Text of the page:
All of this is to say, that 35mm lenses are wider than the 50mm lens. I know, this was a lot of information just to get to that, but everything mentioned above was still important! Photographers should know the difference between lenses. Length is the only physical difference, but like I mentioned above, the length can alter the photograph.

Look at the chart above. The left column shows the most common types of photography that you will encounter. As you can see, 35mm lenses can be used for all of them, however, 50mm camera lens aren’t really suited for them all.

A chart has great and concise information, but let’s talk about each lens individually so we can see the benefits of using each one.

35mm Lens

Image source: https://www.youtube.com/watch?v=lV8voRxem10&feature=emb_logo

Like I mentioned above, this is a great, versatile lens. It is on the smaller end of a wide-angle lens, so there will not be any noticeable distortion in your photography. Since it can capture at these wide angles, many photographers use this for landscapes, streets, and weddings. Chances are, most wedding photography you see is taken with a 35mm lens.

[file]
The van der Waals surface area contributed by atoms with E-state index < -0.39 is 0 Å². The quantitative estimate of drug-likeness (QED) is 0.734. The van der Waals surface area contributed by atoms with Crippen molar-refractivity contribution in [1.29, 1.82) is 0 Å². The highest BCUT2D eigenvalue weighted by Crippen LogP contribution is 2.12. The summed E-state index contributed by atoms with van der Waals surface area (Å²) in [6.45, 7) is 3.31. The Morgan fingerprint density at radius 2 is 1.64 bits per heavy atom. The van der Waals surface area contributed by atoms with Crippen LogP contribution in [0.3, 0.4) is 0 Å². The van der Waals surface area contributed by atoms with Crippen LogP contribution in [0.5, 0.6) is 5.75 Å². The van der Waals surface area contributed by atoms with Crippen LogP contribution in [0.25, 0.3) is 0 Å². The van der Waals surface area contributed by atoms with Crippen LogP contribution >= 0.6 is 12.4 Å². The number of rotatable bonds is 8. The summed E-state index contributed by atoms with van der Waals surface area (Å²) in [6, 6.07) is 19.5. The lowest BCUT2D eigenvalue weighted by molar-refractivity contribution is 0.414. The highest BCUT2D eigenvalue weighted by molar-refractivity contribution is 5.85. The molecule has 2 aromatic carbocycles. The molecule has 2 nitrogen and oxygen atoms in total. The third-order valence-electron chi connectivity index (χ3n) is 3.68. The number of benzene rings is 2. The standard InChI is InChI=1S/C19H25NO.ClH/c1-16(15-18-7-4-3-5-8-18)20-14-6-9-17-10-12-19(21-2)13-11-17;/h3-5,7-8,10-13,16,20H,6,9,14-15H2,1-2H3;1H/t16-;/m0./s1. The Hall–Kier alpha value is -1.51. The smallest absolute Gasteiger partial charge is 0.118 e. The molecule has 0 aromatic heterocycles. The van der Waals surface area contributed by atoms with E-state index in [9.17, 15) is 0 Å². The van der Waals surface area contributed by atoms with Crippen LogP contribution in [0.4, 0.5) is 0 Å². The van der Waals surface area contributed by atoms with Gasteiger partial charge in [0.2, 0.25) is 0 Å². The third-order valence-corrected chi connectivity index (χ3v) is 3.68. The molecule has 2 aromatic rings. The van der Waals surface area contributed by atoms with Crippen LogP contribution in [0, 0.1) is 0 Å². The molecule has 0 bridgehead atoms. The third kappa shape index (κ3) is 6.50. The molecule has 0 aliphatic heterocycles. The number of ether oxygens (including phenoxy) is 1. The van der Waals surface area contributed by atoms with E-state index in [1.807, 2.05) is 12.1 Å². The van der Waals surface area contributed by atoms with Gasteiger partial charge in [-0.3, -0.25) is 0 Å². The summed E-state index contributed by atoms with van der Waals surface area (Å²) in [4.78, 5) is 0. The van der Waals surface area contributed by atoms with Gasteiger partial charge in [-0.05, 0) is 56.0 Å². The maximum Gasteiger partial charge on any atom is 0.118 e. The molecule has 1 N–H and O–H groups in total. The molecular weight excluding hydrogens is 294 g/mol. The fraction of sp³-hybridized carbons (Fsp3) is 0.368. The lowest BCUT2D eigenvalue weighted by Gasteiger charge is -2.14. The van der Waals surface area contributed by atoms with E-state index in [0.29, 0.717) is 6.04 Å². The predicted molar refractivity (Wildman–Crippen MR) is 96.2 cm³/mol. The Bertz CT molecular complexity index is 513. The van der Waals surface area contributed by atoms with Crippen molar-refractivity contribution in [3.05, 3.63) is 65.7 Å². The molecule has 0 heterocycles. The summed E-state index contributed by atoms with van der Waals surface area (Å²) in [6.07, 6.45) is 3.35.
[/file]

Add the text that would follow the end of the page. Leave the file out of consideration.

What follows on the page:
Because this lens is great for close ups and wide frames, you should definitely use this lens for group photography! The wide frame can capture all of the people you have without causing any distortion.

Take a look at the pictures above. This is travel/street photography. Which one looks better? It should be the one shot with a 35mm lens. The person in the photo looks a bit larger, however, you can see more of the street behind him. The picture taken with a 50mm lens has the person a little smaller, but the buildings are closer and you can’t see all of them. For photography like this, it is important that you see the entire background so a 35mm lens would be better here.

We should also talk about possible cons when using this lens too. In general, long lenses have a lot of compression, which means that sometimes the background can appear closer than it actually is. A 35mm lens has no compression, so if you want a photograph that compresses the background, you may want to opt for the 50mm lens.

50mm Lens